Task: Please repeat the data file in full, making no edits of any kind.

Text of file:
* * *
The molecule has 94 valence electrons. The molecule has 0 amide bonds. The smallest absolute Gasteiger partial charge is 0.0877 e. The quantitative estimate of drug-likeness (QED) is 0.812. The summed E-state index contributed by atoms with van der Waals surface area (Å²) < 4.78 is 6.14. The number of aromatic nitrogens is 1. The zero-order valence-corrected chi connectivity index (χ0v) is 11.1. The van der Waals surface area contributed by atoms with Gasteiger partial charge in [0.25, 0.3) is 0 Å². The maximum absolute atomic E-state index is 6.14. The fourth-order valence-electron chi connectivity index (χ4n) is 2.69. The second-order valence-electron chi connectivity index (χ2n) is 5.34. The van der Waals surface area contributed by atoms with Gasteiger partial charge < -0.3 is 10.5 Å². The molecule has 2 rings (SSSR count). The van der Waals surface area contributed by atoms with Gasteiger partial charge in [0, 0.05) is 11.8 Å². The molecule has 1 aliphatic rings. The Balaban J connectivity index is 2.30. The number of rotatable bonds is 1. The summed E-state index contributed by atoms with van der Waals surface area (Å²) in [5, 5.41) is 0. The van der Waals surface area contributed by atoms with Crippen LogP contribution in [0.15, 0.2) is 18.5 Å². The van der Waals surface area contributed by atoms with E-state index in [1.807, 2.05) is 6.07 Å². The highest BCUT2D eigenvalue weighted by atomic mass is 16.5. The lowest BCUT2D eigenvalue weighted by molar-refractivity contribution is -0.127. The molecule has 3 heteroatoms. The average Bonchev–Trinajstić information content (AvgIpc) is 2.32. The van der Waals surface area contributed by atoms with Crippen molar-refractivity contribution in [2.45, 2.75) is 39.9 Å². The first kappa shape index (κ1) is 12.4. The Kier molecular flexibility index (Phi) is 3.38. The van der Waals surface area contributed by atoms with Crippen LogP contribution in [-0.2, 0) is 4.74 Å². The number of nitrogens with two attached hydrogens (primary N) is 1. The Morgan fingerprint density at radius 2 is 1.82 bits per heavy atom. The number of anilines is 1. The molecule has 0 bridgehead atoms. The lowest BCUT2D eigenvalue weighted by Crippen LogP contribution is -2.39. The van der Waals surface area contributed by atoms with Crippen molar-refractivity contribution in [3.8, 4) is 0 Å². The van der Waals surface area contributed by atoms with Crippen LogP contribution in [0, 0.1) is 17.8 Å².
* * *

The molecule has 94 valence electrons. The molecule has 0 amide bonds. The smallest absolute Gasteiger partial charge is 0.0877 e. The quantitative estimate of drug-likeness (QED) is 0.812. The summed E-state index contributed by atoms with van der Waals surface area (Å²) < 4.78 is 6.14. The number of aromatic nitrogens is 1. The zero-order valence-corrected chi connectivity index (χ0v) is 11.1. The van der Waals surface area contributed by atoms with Gasteiger partial charge in [0.25, 0.3) is 0 Å². The maximum absolute atomic E-state index is 6.14. The fourth-order valence-electron chi connectivity index (χ4n) is 2.69. The second-order valence-electron chi connectivity index (χ2n) is 5.34. The van der Waals surface area contributed by atoms with Gasteiger partial charge < -0.3 is 10.5 Å². The molecule has 2 rings (SSSR count). The van der Waals surface area contributed by atoms with Gasteiger partial charge in [0, 0.05) is 11.8 Å². The molecule has 1 aliphatic rings. The Balaban J connectivity index is 2.30. The number of rotatable bonds is 1. The summed E-state index contributed by atoms with van der Waals surface area (Å²) in [5, 5.41) is 0. The van der Waals surface area contributed by atoms with Crippen LogP contribution in [0.15, 0.2) is 18.5 Å². The van der Waals surface area contributed by atoms with E-state index in [1.807, 2.05) is 6.07 Å². The highest BCUT2D eigenvalue weighted by atomic mass is 16.5. The lowest BCUT2D eigenvalue weighted by molar-refractivity contribution is -0.127. The molecule has 3 heteroatoms. The average Bonchev–Trinajstić information content (AvgIpc) is 2.32. The van der Waals surface area contributed by atoms with Crippen molar-refractivity contribution in [2.45, 2.75) is 39.9 Å². The first kappa shape index (κ1) is 12.4. The Kier molecular flexibility index (Phi) is 3.38. The van der Waals surface area contributed by atoms with Crippen LogP contribution in [-0.2, 0) is 4.74 Å². The number of nitrogens with two attached hydrogens (primary N) is 1. The Morgan fingerprint density at radius 2 is 1.82 bits per heavy atom. The number of anilines is 1. The molecule has 0 bridgehead atoms. The lowest BCUT2D eigenvalue weighted by Crippen LogP contribution is -2.39. The van der Waals surface area contributed by atoms with Crippen molar-refractivity contribution in [3.8, 4) is 0 Å². The van der Waals surface area contributed by atoms with Crippen LogP contribution in [0, 0.1) is 17.8 Å².